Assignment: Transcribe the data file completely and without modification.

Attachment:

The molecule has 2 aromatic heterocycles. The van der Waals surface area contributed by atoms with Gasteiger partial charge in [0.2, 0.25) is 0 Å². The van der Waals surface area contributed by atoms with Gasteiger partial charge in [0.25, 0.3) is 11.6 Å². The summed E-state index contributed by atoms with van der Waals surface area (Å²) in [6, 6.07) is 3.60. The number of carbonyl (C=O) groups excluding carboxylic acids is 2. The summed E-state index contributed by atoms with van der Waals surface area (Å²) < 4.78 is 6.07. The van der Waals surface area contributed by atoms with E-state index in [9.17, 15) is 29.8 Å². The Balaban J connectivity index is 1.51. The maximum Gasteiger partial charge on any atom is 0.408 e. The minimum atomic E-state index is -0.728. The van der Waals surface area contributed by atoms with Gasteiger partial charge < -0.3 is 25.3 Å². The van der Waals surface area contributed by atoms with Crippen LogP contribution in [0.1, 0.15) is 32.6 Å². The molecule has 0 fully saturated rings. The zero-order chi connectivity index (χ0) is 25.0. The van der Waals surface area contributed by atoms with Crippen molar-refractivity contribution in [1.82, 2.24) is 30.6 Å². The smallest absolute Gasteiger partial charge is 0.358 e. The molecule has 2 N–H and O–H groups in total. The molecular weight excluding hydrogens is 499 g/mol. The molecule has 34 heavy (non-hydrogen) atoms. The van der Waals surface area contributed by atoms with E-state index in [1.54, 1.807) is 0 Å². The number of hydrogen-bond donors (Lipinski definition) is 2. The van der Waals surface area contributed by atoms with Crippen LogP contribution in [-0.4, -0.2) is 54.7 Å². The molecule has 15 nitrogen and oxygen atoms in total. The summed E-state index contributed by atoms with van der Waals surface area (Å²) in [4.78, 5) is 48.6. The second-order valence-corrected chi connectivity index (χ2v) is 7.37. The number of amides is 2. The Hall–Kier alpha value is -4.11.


The molecule has 2 aromatic heterocycles. The van der Waals surface area contributed by atoms with Gasteiger partial charge in [0.2, 0.25) is 0 Å². The van der Waals surface area contributed by atoms with Gasteiger partial charge in [0.25, 0.3) is 11.6 Å². The summed E-state index contributed by atoms with van der Waals surface area (Å²) in [6, 6.07) is 3.60. The number of carbonyl (C=O) groups excluding carboxylic acids is 2. The summed E-state index contributed by atoms with van der Waals surface area (Å²) < 4.78 is 6.07. The van der Waals surface area contributed by atoms with E-state index in [9.17, 15) is 29.8 Å². The Balaban J connectivity index is 1.51. The maximum Gasteiger partial charge on any atom is 0.408 e. The minimum atomic E-state index is -0.728. The van der Waals surface area contributed by atoms with Gasteiger partial charge < -0.3 is 25.3 Å². The van der Waals surface area contributed by atoms with Crippen LogP contribution in [0.1, 0.15) is 32.6 Å². The molecule has 0 fully saturated rings. The zero-order chi connectivity index (χ0) is 25.0. The van der Waals surface area contributed by atoms with Crippen molar-refractivity contribution in [1.82, 2.24) is 30.6 Å². The smallest absolute Gasteiger partial charge is 0.358 e. The molecule has 2 N–H and O–H groups in total. The molecular weight excluding hydrogens is 499 g/mol. The molecule has 34 heavy (non-hydrogen) atoms. The van der Waals surface area contributed by atoms with E-state index in [1.54, 1.807) is 0 Å². The number of hydrogen-bond donors (Lipinski definition) is 2. The van der Waals surface area contributed by atoms with Crippen LogP contribution in [-0.4, -0.2) is 54.7 Å². The molecule has 15 nitrogen and oxygen atoms in total. The summed E-state index contributed by atoms with van der Waals surface area (Å²) in [4.78, 5) is 48.6. The second-order valence-corrected chi connectivity index (χ2v) is 7.37. The number of amides is 2. The Hall–Kier alpha value is -4.11.